An Inserm and AP-HP clinical trial launched on May 28 aims to “compare the immunological efficacy of the standard vaccine regimen with two doses of the same mRNA vaccine to a regimen combining two different mRNA vaccines”, according to a press release from the AP-HP and Inserm published Wednesday, June 2. Clearly, can we get vaccinated with Pfizer-BioNtech for the first dose, then with Moderna for the second, or vice versa?
Two modes of action …
While waiting for the answer, let’s come back to the mode of action of each of the Covid-19 vaccines currently used in France.
Unlike traditional vaccines which inject dead (or inactivated), attenuated or cut into pieces viruses, all Covid-19 vaccines use a piece of the virus’s genome (DNA or RNA). But there are two categories:
– The AstraZeneca and Janssen vaccines both contain a live virus. But this is not SARS-CoV-2. “The trick is to use an adenovirus, that is to say another virus that is harmless,” explains Sandrine Sarrazin, researcher at the Inserm immunology center in Marseille. “We remove its chromosome and replace it with a small piece of DNA from SARS-CoV-2 which will allow the production of the spike protein.” This protein is the key that allows the virus to enter our cells. And it is also the target that our immune system must learn to fight. In this vaccine, “the adenovirus serves as a vehicle to transport the small piece of DNA into our body”.
– In the case of mRNA (messenger) vaccines, such as those from Pfizer-BioNtech and Moderna, the same principle is applied. The difference ? “The vehicle is not another virus but a lipid bubble (a droplet of fat) and instead of a piece of DNA, it is an RNA molecule that is injected”, she explains. . That is why, in principle, they should be interchangeable. What the Inserm trial must verify.
… the same idea
In the two groups of vaccines, the idea remains the same: “To enter into our cells the small piece of the genetic code of the virus which allows the manufacture of the spike protein, otherwise called the spike protein”, specifies Sandrine Sarrazin.
Thus our own cells can manufacture this protein thanks to the manufacturing plan that we inject into it via the vaccine.
It is therefore as if we “transfer into our own organism the work that is usually done in the laboratory for traditional vaccines”.
In the event of the appearance of a variant, the laboratories are able to modify the vaccine according to the mutations.
This explains in particular the rapid development of these new vaccines.
Because for traditional vaccines, “you have to cultivate the virus, have the protein you need produced by an insect cell in an incubator,” she explains. So more time is needed. Not to mention that these proteins must also be purified before injecting them into the patient.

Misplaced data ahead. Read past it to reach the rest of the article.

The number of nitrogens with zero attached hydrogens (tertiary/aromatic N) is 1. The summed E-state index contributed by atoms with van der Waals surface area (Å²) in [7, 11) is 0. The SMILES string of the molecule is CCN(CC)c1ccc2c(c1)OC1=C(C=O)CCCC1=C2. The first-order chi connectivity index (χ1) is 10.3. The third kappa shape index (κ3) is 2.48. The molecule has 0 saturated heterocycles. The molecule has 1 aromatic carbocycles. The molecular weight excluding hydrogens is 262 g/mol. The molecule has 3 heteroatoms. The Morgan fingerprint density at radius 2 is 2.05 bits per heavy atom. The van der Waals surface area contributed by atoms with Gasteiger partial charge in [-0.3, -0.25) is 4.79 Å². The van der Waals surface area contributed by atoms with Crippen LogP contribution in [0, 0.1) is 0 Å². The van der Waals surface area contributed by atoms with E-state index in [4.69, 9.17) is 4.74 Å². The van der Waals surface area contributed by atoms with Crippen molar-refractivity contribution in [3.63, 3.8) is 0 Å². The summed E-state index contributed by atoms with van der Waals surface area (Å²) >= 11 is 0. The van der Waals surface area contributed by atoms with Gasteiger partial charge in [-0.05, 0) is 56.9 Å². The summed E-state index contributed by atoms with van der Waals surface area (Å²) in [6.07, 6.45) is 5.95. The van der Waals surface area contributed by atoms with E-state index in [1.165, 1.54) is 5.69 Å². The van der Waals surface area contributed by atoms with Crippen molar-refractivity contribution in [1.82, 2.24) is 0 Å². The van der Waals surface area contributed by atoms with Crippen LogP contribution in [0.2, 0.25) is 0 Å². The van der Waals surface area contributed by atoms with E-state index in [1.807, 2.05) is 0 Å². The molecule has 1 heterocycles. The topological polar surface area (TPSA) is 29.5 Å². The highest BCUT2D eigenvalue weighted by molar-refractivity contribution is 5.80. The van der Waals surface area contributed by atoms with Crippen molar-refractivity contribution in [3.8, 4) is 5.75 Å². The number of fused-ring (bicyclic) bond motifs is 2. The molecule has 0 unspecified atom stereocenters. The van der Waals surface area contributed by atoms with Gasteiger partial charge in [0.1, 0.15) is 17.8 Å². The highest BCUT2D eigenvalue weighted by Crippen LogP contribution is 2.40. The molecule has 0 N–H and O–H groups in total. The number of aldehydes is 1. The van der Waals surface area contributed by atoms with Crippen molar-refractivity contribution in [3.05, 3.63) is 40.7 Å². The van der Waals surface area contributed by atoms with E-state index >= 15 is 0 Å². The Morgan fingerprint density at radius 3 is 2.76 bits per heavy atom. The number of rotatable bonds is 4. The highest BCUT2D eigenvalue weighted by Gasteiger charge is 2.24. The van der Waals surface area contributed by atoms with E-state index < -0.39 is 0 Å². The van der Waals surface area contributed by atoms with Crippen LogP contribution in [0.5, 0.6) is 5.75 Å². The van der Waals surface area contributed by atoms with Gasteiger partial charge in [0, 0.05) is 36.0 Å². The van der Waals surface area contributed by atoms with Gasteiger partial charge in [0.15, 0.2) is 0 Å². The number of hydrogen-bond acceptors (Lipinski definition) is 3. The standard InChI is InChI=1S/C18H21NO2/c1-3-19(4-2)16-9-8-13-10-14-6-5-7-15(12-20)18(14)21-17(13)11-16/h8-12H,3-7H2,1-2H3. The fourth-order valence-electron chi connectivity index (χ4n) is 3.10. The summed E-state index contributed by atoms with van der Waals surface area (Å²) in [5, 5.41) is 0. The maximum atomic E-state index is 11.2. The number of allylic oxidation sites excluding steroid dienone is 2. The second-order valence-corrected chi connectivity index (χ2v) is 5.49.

Another advantage: “In the event of the appearance of a variant, the laboratories are able to modify the vaccine according to the mutations found in the genetic code of the virus thus modified”, explains Sandrine Sarrazin.
“BioNtech and Moderna have already announced that in 6 weeks they will be able to modify the RNA that is in the vaccine to adapt it to any variant. This is unheard of ! »Concludes the researcher.
What is a variant?
SARS-CoV-2 is a virus from the coronavirus family. The latter have the characteristic of mutating quickly. In other words, their genome changes, evolves.
How does he do it? “During infection, the virus infects our cells where it multiplies to survive. We can say that it makes photocopies of its genome, ”explains Sandrine Sarrazin, researcher at the Inserm immunology center in Marseille. “When making these photocopies, errors occur. It is these errors that form the mutations and create the variants. “
For the virus, these are changes that often give it the advantage of better resisting treatment in particular. “Unlike humans or other animals whose evolution takes millions of years, viruses evolve very quickly, sometimes in a few hours”, describes the researcher.
This is why it is essential to monitor closely the viruses which infect the population, in order to identify very quickly the appearance of a new variant. The other key in the fight against Covid-19 and its variants is to “limit, through vaccination, the possibilities of circulation of the virus among unvaccinated people”. Indeed, “the variants emerge inside unvaccinated bodies”.
Conversely, “when you are fully vaccinated (2 weeks after the second injection, editor’s note), either you do not contract the virus, or with such a low viral load that there is very little risk of transmitting it. And in any case, the virus is not able to multiply enough to generate a new variant, ”she concludes.